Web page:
The SIS ratio obtained by bone SPECT/CT, is more useful than conventional bone scintigraphy or plain radiography in diagnosing early axial SpA. Low-dose CT adds structural information and helps detailed VOI information of the SI joint and sacrum. We propose 1.50 as the cut-off SIS ratio to consider for the diagnosis of early axial SpA by bone SPECT/CT.
Single positron emission computed tomography
Volume of interest
- SIS ratio:
Ratio between the entire SI joint and sacrum
Erythrocyte sedimentation rate
Coefficients of variation
Reciever operating characteristic
Area under curve
Magnetic resonance imaging
Assessment of spondyloarthritis international society
Bath’s ankylosing spondylitis disease activity index
Merrick MV. Investigation of joint disease. Eur J Nucl Med. 1992;19(10):894–901.
Braun J, Sieper J. Early diagnosis of spondyloarthritis. Nat Clin Pract Rheumatol. 2006;2(10):536–45.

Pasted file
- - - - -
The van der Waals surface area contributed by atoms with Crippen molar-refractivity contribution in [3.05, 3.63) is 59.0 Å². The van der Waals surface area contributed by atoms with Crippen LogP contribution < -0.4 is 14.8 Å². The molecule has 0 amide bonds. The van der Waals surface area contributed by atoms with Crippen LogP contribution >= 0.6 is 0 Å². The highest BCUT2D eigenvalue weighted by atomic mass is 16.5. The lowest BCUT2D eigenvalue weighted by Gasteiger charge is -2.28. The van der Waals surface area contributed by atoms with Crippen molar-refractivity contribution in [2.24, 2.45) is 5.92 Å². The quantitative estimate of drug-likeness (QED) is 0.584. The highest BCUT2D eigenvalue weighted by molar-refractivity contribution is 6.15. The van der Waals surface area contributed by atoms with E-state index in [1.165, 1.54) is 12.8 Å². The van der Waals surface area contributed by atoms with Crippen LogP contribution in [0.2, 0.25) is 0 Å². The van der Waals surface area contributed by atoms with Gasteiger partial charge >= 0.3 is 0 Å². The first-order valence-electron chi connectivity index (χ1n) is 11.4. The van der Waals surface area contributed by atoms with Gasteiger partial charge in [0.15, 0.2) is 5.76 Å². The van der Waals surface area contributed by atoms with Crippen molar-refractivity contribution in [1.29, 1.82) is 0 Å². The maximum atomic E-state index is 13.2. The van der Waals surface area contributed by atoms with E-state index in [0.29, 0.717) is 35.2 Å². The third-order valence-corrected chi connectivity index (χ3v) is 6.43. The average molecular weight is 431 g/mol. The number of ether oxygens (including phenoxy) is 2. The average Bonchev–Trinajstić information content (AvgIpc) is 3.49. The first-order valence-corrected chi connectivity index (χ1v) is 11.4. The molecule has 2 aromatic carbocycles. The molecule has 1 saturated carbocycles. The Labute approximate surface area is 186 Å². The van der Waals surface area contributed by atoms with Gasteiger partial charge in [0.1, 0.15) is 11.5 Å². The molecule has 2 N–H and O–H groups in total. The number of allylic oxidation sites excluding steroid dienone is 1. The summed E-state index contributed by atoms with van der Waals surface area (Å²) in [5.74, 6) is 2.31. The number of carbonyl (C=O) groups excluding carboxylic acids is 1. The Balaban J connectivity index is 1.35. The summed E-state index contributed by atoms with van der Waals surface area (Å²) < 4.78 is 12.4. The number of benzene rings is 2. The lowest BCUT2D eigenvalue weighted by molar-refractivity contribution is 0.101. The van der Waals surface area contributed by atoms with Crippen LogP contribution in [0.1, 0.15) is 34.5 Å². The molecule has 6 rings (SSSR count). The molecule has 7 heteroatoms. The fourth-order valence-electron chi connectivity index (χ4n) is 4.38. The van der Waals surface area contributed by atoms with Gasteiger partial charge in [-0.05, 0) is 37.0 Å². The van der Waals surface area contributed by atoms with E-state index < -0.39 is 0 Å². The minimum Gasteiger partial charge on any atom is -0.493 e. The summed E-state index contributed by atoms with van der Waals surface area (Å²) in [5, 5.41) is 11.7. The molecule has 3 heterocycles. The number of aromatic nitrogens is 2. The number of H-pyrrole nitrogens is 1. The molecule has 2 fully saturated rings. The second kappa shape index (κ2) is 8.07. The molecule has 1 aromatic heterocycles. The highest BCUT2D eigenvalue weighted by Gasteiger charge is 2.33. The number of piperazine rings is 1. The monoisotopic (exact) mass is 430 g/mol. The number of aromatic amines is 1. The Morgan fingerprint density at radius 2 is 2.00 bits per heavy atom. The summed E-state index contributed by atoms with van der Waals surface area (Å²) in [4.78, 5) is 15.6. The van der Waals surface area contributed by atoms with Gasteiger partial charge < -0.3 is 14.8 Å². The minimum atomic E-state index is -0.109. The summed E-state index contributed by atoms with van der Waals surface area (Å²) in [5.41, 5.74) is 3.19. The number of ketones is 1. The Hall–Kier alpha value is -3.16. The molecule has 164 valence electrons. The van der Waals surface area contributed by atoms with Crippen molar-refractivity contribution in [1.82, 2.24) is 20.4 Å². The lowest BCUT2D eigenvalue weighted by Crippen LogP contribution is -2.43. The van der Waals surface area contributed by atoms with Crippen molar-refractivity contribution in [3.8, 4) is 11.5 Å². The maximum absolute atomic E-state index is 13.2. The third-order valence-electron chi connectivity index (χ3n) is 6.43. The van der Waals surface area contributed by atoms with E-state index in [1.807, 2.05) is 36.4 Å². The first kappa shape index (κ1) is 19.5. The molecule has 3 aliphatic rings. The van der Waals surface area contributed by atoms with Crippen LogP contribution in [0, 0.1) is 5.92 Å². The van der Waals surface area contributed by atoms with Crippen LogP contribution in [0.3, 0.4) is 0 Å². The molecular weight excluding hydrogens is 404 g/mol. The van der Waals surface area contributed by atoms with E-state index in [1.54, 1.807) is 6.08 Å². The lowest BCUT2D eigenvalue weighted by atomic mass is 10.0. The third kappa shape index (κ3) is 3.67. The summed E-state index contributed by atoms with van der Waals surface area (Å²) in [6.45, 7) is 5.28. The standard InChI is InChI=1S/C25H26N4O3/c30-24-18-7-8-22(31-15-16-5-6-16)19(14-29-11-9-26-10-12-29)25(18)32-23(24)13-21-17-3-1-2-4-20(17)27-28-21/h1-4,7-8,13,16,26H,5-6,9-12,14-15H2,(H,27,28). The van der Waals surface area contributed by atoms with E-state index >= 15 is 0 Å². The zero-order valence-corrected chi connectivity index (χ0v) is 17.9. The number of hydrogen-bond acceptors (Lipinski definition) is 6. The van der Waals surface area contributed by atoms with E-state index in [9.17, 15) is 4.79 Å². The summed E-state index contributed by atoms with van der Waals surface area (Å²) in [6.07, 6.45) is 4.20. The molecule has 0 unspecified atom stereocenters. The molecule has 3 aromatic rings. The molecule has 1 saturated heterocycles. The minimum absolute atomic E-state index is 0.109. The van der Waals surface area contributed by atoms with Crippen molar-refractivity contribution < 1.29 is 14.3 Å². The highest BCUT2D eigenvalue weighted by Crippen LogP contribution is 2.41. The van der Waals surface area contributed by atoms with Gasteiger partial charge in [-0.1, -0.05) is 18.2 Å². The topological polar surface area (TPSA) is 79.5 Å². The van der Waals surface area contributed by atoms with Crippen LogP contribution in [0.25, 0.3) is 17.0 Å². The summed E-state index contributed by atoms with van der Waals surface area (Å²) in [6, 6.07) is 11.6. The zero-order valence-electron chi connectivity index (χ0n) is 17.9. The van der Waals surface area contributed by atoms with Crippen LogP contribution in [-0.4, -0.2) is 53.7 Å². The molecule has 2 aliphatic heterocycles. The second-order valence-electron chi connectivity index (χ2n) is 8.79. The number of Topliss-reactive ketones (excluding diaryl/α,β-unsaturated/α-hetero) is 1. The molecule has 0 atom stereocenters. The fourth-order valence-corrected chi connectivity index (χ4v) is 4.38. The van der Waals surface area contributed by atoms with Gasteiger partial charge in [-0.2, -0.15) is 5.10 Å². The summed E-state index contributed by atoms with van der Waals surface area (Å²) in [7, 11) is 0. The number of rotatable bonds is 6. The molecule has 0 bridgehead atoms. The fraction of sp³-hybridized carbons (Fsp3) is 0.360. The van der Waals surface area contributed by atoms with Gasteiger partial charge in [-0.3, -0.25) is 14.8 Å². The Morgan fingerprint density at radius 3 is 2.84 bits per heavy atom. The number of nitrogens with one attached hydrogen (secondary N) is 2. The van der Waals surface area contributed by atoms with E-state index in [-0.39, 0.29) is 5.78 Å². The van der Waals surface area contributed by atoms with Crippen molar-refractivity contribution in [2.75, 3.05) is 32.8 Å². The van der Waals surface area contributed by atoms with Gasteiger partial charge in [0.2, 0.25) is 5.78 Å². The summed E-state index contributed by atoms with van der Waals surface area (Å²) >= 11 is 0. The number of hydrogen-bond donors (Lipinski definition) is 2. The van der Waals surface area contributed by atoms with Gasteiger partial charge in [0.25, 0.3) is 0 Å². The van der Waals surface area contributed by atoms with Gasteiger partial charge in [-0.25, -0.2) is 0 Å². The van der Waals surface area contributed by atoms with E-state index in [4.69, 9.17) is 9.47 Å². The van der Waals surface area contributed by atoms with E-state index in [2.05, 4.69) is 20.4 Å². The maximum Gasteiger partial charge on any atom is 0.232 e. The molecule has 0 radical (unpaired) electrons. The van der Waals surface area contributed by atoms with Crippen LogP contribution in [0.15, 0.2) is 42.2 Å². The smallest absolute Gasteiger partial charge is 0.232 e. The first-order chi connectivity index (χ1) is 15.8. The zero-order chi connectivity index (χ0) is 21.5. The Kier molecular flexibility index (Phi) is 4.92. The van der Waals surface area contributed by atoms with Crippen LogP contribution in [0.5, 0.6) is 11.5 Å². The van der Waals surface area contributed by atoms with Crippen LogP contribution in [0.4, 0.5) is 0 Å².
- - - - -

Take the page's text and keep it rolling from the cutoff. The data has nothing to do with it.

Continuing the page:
van der Linden S, Valkenburg HA, Cats A. Evaluation of diagnostic criteria for ankylosing spondylitis. A proposal for modification of the New York criteria. Arthritis Rheum. 1984;27(4):361–8.
Maksymowych WP, Landewe R. Imaging in ankylosing spondylitis. Best Pract Res Clin Rheumatol. 2006;20(3):507–19.
Inman RD, Clegg DO, Davis JC, Whitmore JB, Solinger A. Etanercept in adult patients with early onset ankylosing spondylitis. J Rheumatol. 2006;33:1634–6.
Namey TC, McIntyre J, Buse M, LeRoy EC. Nucleographic studies of axial spondarthritides. I. Quantitative sacroiliac scintigraphy in early HLA-B27-associated sacroiliitis. Arthritis Rheum. 1977;20(5):1058–64.